TORONTO, JUNE 5 -- Prime Minister Brian Mulroney and Canada's 10 provincial premiers continued their marathon meetings today in an effort to salvage proposed constitutional amendments aimed at dampening separatist sentiment in French-speaking Quebec and averting breakup of the 123-year-old Canadian confederation.
After nearly 12 hours of negotiating on this third day of the talks, the premiers emerged at 9:30 p.m. sounding more confident than before about a possible resolution to the constitutional impasse but stressing that no conclusive agreements had been made and that any consensus reached was only tentative and contingent on future agreement on a number of issues. They are to meet again Wednesday.
Mulroney, in a nationally televised statement, said that some progress had been made, but quickly added, "We have a lot of work. We're a long way from any final arrangements."
With pressure mounting on the holdout premiers of Newfoundland and Manitoba to join their colleagues in approving the constitutional proposals -- known collectively as the Meech Lake accord -- the focus of the impasse continued to shift from special status for Quebec as a "distinct society" to disputes over how Canada's appointed and mostly powerless Senate should be reformed.
In 1986, Quebec sought and later won in the Meech Lake accord a requirement for provincial unanimity on any reform of the Senate, but some provincial leaders now say that such a formula would make it virtually impossible to alter the powers of the upper house of Parliament.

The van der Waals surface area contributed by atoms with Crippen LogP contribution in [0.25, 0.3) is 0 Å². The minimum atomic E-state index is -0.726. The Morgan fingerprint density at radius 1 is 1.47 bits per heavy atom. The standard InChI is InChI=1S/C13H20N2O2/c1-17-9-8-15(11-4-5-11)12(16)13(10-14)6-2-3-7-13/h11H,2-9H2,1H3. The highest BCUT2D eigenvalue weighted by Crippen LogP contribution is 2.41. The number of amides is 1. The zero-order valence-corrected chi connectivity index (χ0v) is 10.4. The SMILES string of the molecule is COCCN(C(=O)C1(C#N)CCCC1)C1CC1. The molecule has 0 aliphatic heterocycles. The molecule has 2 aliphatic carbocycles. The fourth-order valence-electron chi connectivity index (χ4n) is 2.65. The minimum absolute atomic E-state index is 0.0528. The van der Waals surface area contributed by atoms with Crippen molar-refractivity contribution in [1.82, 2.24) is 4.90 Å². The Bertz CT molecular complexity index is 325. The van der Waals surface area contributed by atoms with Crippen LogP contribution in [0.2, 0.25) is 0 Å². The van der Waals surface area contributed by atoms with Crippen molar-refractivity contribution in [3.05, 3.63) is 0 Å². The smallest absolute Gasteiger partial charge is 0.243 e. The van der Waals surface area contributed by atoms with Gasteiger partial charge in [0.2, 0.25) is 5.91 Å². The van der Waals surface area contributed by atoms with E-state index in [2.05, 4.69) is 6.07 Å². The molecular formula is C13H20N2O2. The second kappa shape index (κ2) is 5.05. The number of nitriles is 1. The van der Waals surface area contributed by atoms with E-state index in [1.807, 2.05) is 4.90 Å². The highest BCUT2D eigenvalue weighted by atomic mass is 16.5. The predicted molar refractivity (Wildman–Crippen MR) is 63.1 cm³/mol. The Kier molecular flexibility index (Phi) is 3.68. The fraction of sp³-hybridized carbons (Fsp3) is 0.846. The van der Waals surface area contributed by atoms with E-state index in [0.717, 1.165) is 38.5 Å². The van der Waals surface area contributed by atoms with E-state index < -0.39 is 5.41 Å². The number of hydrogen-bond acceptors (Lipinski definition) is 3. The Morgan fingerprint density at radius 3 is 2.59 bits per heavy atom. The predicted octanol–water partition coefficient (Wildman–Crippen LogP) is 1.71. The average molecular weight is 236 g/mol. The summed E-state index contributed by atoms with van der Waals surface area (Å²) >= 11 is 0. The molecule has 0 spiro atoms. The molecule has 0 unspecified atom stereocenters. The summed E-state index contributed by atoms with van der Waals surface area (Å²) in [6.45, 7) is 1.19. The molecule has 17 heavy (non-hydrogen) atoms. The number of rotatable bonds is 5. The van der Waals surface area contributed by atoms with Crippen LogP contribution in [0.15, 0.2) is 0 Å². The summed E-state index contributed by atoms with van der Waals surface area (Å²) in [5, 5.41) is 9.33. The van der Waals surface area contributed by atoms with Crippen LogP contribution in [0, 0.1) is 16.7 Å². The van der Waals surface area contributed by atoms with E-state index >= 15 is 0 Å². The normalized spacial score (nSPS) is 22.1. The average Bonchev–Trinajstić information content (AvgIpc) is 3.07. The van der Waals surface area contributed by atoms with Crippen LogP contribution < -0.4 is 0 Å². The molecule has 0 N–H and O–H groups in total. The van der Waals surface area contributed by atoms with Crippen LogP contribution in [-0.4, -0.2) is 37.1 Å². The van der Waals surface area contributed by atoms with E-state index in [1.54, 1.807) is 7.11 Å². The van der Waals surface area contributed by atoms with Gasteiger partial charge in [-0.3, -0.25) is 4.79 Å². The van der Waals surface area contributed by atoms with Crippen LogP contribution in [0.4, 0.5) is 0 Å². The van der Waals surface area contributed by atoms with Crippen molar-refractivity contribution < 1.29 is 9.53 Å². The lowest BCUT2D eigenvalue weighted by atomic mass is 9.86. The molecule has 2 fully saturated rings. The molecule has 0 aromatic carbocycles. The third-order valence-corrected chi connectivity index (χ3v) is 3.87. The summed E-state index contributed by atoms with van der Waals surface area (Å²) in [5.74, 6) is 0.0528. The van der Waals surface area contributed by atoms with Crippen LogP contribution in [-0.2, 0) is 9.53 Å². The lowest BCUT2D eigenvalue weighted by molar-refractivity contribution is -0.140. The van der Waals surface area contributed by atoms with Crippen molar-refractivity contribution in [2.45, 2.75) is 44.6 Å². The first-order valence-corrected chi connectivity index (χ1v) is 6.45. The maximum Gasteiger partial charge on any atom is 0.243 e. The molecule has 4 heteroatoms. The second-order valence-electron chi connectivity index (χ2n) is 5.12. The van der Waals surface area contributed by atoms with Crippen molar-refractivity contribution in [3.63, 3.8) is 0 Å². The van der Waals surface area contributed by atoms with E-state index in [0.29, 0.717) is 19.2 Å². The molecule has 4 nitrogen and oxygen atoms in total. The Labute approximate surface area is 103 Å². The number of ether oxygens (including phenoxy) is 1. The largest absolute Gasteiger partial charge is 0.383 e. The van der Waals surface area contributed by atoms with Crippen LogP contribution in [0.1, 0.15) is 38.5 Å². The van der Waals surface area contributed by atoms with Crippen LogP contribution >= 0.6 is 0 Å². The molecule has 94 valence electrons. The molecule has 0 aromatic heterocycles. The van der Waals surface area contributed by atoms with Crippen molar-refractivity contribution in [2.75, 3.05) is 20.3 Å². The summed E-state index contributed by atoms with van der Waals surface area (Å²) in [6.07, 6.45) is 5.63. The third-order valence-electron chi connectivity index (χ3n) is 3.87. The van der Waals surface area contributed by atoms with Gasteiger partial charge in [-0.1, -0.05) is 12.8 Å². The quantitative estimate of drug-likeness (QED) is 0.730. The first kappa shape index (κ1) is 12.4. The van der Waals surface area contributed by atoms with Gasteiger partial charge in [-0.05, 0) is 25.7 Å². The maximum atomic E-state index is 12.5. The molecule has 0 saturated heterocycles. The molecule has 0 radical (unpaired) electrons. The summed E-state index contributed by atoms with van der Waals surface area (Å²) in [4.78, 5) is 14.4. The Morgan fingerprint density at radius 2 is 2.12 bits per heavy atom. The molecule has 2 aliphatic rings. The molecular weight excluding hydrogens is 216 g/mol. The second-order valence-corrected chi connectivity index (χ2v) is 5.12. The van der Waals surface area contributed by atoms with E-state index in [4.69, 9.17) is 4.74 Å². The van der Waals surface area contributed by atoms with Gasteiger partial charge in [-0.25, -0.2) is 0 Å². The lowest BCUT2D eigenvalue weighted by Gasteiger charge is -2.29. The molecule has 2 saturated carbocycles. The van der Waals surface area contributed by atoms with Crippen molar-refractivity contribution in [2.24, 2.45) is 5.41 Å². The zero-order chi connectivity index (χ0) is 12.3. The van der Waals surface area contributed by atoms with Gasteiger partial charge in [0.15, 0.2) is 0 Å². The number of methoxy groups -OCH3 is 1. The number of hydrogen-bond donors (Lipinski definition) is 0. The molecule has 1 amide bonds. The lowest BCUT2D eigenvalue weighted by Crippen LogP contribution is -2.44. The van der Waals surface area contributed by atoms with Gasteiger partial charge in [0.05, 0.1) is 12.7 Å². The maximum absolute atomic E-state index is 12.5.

Monday night, a third Meech Lake holdout, New Brunswick Premier Frank McKenna, indicated he was prepared to approve the constitutional amendments, which were initialed by Mulroney and the premiers at a Quebec fishing lodge three years ago. Following that agreement, however, governments changed in New Brunswick, Newfoundland and Manitoba, and all three rescinded or refused to ratify the accord, which is set to expire June 23 unless formally approved by all 10 provincial legislatures.
Newfoundland Premier Clyde Wells has shown little sign of relaxing his opposition to the accord as it now stands, telling reporters this morning, "I cannot and will not ask the legislature of Newfoundland to pass Meech Lake as it is."
Gary Filmon, premier of Manitoba, also has opposed allowing a single province to have a veto over Senate reform, saying that nothing will be accomplished if unanimity is required. Under existing constitutional provisions, seven provinces comprising half the country's population are needed to reform the Senate.
Quebec's legislature, reflecting a growing movement among French Canadians for political sovereignty with economic ties to English-speaking Canada, has declared it will not approve the Meech Lake accord if it is changed. Polls have shown that more than 60 percent of the residents of Quebec favor political autonomy if the accord collapses.
The Canadian Broadcasting Corp. reported that Mulroney and the provincial leaders had reached a "fragile agreement," contingent on other issues being resolved, that a national commission on Senate reform would be named to hold hearings and make recommendations.
If the commission failed to agree on reforms, the present Senate would be expanded to increase the seats from the smaller provinces to 10 from six, while the populous provinces of Ontario and Quebec would retain 24 each.
Quebec Premier Robert Bourassa said he tentatively approves of the proposal to revamp the Senate later, as long as the original Meech Lake accord is adopted unaltered -- still a sticking point with Newfoundland and Manitoba.